These tried and true American proverbs have been ignored by Commissioner McConnell. Many are grateful that Commissioner McGonigle opened his ears and heart to the request of the courthouse employees and the citizens of Mercer County. The terrorist didn’t win. The citizens of Mercer County won because of the awareness, persistence, and smart decision of those to move towards the first duty of government – public safety.

Landfill owner’s record of violations speaks for itself

Joseph Paul

Grove City

The proposal by Tri-County to reopen the landfill in Grove City is a bad idea because those who would be in charge of it have proven, through their operation of another landfill and of other garbage businesses, that they cannot be trusted to respect the local environment.

Vogel Holdings, the parent company of Tri-County, also owns other garbage-related subsidiaries, which have violated Pennsylvania environmental law numerous times. The violations run the gamut from foolish and less significant to dangerous and brazen. They have been fined for not keeping equipment updated; for having the same truck pick up and mix together recycling and trash; for not monitoring water runoff; for transporting and storing residual oil and gas waste without approval; and for doing so after the DEP explicitly ordered them not to. And the violations go on, ultimately totaling more than $1 million — a sign of their seriousness.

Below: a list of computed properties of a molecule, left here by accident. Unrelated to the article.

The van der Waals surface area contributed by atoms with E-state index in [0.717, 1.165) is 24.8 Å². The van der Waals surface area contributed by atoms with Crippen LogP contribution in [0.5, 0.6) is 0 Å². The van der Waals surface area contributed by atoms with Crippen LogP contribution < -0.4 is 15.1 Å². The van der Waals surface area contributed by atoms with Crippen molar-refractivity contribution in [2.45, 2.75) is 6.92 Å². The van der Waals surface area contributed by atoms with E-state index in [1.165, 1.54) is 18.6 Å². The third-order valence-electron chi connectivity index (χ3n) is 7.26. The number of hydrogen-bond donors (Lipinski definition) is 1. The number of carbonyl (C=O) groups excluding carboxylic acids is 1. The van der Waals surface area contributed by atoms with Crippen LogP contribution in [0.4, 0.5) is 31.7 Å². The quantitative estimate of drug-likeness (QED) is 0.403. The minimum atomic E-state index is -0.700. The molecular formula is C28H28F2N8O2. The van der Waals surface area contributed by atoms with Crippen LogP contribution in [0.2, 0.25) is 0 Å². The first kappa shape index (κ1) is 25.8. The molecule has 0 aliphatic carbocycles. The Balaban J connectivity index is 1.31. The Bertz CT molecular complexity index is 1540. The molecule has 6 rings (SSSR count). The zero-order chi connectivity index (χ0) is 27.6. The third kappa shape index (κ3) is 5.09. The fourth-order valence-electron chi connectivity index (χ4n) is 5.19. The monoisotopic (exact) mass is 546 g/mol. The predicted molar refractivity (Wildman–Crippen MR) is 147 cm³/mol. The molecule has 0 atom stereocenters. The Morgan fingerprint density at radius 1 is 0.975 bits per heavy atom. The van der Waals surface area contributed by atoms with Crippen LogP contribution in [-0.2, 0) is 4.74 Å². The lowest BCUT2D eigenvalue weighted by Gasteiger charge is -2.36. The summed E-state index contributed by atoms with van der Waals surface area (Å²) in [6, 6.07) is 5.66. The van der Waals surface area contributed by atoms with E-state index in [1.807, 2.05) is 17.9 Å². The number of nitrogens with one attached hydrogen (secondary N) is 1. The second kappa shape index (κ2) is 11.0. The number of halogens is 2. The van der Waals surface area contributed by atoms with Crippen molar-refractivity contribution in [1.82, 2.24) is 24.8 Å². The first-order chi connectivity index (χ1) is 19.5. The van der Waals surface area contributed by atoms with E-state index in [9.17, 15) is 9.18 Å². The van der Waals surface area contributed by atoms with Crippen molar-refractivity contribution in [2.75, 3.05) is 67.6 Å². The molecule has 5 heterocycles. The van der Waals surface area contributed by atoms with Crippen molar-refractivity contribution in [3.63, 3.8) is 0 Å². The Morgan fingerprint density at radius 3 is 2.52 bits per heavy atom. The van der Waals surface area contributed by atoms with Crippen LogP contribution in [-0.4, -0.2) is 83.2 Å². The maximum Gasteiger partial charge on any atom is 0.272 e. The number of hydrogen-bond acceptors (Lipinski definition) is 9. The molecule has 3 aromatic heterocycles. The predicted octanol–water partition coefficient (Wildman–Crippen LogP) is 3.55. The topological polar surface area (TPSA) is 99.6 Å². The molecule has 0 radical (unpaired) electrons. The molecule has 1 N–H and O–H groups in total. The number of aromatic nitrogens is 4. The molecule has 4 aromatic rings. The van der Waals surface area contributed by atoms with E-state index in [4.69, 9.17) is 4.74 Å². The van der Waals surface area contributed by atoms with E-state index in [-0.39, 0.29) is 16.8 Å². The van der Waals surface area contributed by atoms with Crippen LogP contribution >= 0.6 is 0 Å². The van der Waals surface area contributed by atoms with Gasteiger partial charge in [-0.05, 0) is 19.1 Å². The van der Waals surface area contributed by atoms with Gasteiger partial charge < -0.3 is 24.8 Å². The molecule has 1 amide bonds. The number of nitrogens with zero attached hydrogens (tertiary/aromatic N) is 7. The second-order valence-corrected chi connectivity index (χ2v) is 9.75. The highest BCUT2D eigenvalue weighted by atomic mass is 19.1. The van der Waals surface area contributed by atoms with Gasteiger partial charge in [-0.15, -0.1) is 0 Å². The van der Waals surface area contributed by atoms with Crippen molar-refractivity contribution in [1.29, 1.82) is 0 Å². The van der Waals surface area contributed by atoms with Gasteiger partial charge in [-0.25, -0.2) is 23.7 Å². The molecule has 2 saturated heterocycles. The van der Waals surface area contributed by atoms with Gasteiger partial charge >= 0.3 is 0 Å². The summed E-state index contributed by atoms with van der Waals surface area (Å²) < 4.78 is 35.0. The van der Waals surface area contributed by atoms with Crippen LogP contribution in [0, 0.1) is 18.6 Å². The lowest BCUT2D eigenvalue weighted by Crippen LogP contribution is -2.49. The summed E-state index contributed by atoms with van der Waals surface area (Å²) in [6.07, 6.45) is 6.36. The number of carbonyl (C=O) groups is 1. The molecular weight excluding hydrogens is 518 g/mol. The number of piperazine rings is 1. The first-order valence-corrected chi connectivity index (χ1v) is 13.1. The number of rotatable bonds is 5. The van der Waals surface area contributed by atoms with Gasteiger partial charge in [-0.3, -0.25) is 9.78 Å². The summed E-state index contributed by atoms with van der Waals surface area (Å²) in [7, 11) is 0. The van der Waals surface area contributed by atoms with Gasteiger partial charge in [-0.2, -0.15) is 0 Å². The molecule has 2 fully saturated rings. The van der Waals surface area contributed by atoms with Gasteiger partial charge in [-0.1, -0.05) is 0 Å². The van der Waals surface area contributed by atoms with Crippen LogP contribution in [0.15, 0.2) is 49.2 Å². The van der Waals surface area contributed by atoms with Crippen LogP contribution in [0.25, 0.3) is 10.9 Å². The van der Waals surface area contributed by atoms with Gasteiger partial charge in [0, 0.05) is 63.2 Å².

The DEP should deny the application of any company with environmental violations as numerous and as serious as Vogel Holdings, just as a restaurant owner shouldn’t hire a cook with a known history of food safety carelessness, or the FAA should revoke the license of a pilot if he keeps crashing planes.

I encourage anyone living near Grove City to write to the DEP and attend the DEP’s public hearing on Oct. 16 at Grove City High School. You can find a list of violations in Volume 1 Exhibit F.1 in the application at Grove City Community Library.